Working on Metro Twist Quilt
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My first Quick Curve Ruler Projects

Already for March 2020, I had planned to do my first Quick Curve Ruler quilt. This was supposed to be my March 2020 quilt project. The Qatar Quilt Guild had planned a workshop introducing this ruler by Sew Kind of Wonderful and I had managed to sign up for it. 

I have mentioned the Qatar Quilt Guild before in my post on the jelly roll race. It was September 2018 when I joined the guild. Members of the guild meet regularly every first Saturday of the month to exchange ideas and knowledge on patchwork and quilting. Besides this, the guild organizes various quilt-related activities such as workshops or challenges throughout the year.

The March workshop was supposed to be based on the Country Revival quilt pattern of Sew Kind of Wonderful. So, all participants ordered the ruler as well as the pattern in preparation for it. But then Covid-19 hit Qatar as the rest of the world and the workshop got cancelled. 

So, I had to set out to learn using the ruler by myself… 🙂

Project No 1: The Urban Table Runner

Preparation for Urban Table Runner

When you order the ruler, you get it together with the pattern of the Urban table runner. It is a free pattern that you can download from the Sew Kind of Wonderful as well.

The use of this ruler is not really straight forward and you need to concentrate a lot to align it properly when squaring pieces up. This quick table runner is actually a very nice project to practice with. And our dear workshop instructor had told us to not join the workshop without having the table runner done. So, me too, I started my quick curve ruler practice with the Urban table runner.

It is a nice little table runner. You can vary it in size by adding another ‘chain’ to make it wider or more chain elements to make it longer. I just made it in the standard size of two rows made up of seven chain elements. The colors were chosen to match my mother-in-law’s dining table. 🙂

Project No 2: The Metro Twist Quilt

Before actually attempting a more complicated pattern, I wanted to make another ‘trial quilt’ practicing with the ruler. After browsing through the Sew Kind of Wonderful website, I finally decided to buy the Metro Twist quilt pattern. And as I started this quilt in June 2020 I think it can be considered my June 2020 quilt project. 🙂

As a background print, I used the same light yellow solid that I had already used for the table runner. I think subconsciously I had in mind that both pieces which look very similar to each other might end up in the same room eventually. 

For the chain elements, I used a layer cake of batik prints from Bali Batiks. I actually do not remember where I got it from. But I think it falls into the category of fabrics that you add to your chart before placing an online shipment to reach the minimum amount for free delivery. A totally ridiculous habit as I anyway pay for the shipment from the US to Qatar, but it is a nice excuse to add a little extra… 🙂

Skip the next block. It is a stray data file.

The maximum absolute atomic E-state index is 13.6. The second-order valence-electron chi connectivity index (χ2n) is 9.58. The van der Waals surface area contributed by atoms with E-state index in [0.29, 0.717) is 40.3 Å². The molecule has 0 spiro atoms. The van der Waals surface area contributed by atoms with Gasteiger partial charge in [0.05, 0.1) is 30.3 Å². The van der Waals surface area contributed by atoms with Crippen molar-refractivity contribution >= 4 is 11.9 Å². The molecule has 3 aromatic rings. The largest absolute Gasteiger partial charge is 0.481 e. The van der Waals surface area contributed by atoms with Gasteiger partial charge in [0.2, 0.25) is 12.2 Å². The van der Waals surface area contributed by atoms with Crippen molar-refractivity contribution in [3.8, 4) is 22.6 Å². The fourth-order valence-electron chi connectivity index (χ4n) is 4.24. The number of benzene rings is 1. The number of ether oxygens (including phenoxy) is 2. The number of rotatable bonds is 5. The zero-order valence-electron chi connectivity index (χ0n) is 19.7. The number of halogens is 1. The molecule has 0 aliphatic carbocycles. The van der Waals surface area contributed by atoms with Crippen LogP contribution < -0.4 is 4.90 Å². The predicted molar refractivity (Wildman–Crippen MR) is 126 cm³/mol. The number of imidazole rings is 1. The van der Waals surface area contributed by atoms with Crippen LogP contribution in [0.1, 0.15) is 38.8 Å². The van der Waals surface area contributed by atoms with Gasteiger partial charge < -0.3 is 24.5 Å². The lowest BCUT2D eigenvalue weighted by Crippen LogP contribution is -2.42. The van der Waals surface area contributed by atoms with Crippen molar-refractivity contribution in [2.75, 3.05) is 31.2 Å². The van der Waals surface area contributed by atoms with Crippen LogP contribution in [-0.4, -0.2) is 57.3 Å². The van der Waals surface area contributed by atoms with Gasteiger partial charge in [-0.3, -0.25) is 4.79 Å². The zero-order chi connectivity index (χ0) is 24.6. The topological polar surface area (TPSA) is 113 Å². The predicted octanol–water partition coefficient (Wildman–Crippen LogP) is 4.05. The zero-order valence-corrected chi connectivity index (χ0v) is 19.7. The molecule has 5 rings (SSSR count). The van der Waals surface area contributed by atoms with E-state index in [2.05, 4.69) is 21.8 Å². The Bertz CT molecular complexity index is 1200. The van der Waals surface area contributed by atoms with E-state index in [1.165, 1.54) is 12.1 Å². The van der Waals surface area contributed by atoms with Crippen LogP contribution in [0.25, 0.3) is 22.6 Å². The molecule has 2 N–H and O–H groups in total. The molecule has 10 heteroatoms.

Metro Twist Blocks

Finishing the Metro Twist Quilt Top

The chain elements of Metro Twist are slightly different than those of the table runner. Instead of building a chain element from two very simple blocks, each chain element consists of eight basic blocks. This means you mix eight different prints per element instead of only two. 

I guess here lies also the first difficulty. While my chain blocks were still pretty accurate, my points did not always match when putting the blocks together. Most probably the reason for this is connected to the cutting of the basic blocks. There were some inaccuracies with the 1/4-inch seams on some blocks.

Nevertheless, the effect is mesmerizing. I really love what this finished quilt top looks like. Too bad it is again only a throw-size quilt. Unfortunately, I did not have any matching batiks to add chain elements on the sides to make it bigger. It would definitely be a nice pattern for a queen-size bed cover as well.

Metro Twist Quilt top

Redoing the Patchwork Sandwich

The quilt top had been actually already prepared for quilting in August 2020. I prepared it parallel to Sara’s baby quilt and used the same polyester batting as the first trial. But I had so many issues with this batting for Sara’s quilt that I decided to undo the sandwich and start over again. Even Loki who was supervising my basting at the time could not convince me otherwise. 

So currently this quilt lies unfinished but prepared to be quilted next to my desk. This is also where Loki likes to hang out at the moment. Nothing better to sleep on for a cat than a pile of unfinished quilts… 🙂

Despite the fact that the quilt is not quilted yet, I consider these two first quick curve ruler projects my June 2020 quilt projects. I hope you don’t mind!

More Quick Curve Ruler Quilts to Come

I actually got three different patterns from Sew Kind of Wonderful when I was browsing for other patterns to try out with the quick curve ruler. My September 2020 quilt project is based on the Chic Country quilt pattern… but as it is already December and the September quilt is not finished yet, I am actually not sure if I can still call it my ‘September 2020 quilt project’… 🙂

This brings up a very interesting question: Is there a rule for dating quilts? How do you date your quilt projects? By their start date or by the date you finish them?

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